Overview of SharePoint On Premise Zero Downtime Patching

by | Oct 6, 2020 | Collaboration

Organizations with high-availability SharePoint on premise farms can virtually eliminate system downtime for application patching by leveraging Microsoft’s zero downtime patching functionality. 

What is Zero Downtime Patching (ZDP)?

  • A method of patching a SharePoint farm without creating downtime for the end users. 
  • ZDP was developed for SharePoint Online as a method to patch servers while users continued browsing their tenant sites. 
  • Why is it neededTraditional patching of SharePoint versions prior to SharePoint 2016 required downtime in order to apply service packs and cumulative updates. 

Requirements for zero downtime patching

  • SharePoint 2016 or above. 
  • High availability in the environment is required in order to accomplish ZDP. 
  • Server Roles must have redundancy for this to work.  Note: Minroles come in handy here, but are not required. 
  • A load balancer is required to be able to route users to particular servers while patching others. 

The Side-by-Side feature

  • Running in side-by-side mode ensures that all the web front ends in the farm serve the same static content during the upgrade, even if static files on a given WFE are being upgraded or replaced.  
  • Side-by-side is built in to PSCONFIG but must be enabled. This feature makes sure users have the same experience of the sites when browsing SharePoint and working on their files, even while file-system files are being changed and updated. 

An Example zero downtime patch scenario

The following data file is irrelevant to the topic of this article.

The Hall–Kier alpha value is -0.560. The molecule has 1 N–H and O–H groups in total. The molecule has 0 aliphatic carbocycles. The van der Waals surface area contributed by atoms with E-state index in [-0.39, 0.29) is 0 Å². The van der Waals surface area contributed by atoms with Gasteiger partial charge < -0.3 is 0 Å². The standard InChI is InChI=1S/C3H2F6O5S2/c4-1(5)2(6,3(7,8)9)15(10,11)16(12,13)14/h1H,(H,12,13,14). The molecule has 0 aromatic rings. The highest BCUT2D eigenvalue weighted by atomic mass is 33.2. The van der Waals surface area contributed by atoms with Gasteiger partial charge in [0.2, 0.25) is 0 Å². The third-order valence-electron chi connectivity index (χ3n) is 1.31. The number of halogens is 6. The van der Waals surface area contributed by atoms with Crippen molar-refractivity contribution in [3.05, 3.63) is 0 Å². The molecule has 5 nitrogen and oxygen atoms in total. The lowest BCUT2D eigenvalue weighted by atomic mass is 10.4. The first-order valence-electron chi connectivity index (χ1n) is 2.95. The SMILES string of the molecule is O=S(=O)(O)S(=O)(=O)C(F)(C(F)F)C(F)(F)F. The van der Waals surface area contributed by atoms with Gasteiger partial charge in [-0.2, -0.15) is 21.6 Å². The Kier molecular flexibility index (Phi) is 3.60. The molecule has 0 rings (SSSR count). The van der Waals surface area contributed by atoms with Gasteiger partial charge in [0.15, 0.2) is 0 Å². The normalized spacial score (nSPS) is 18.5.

• 2 Front-end with Distributed Cache servers 
  • 2 Application with Search Servers 
  • SQL Server 2016 server 
  • Front end load balancer 

Steps to ZDP

  1. Ensure Side-By-Side functionality is turned on : 
    • $webapp = Get-SPWebApplication <webappURL>
      $webapp.WebService.EnableSideBySide = $true
      $webapp.WebService.update() 
    • Note: As of the March 2017 update for SharePoint 2016, this feature is auto-enabled. 
  2. Remove 1st front end server from load balancer pool. 
  3. The 2nd front end server will continue to serve content. 
  4. Install binaries on the 1st front end server, reboot when complete. 
  5. Once the 1st front end server is rebooted, it can be placed back into the load balancer pool. 
  6. When the 1st front end server is back in the pool and serving traffic, remove the 2nd front end server from the load balancer pool. 
  7. Install binaries on the 2nd front end server, reboot when complete. 
  8. Leave the 2nd front end server out of load balancer pool for now. 
  9. Install binaries for patch on the 1st application server, reboot when complete. 
  10. Once the 1st application server is rebooted, install the binaries on the 2nd application server.  Reboot the 2nd application server when complete. 
  11. Shut down the distributed cache service on 2nd front end server. 
  12. Run the configuration wizard on 2nd front end server. 
  13. Start the distributed cache service on 2nd front end server. 
  14. Place the 2nd front end server back into load balancer pool. 
  15. When the 2nd front end server is up and serving traffic, remove the 1st front end server from the load balancer pool. 
  16. Shut down the distributed cache on the 1st front end server. 
  17. Run the configuration wizard on the 1st front end server. 
  18. Start the distributed cache on the 1st front end server. 
  19. Place the 1st front end server back into the load balancer pool. 
  20. Run the configuration wizard on the 1st application server 
  21. Run the configuration wizard on the 2nd application server. 

What’s left?

  • With using side-by-side mode, you need to instruct the side-by-side feature what version of the interface to use.  Run powershell to set the appropriate version: 
  • $webapp.WebService.SideBySideToken = <current build number in quotes, ex: “16.0.4338.1000”>
    $webapp.WebService.update() 

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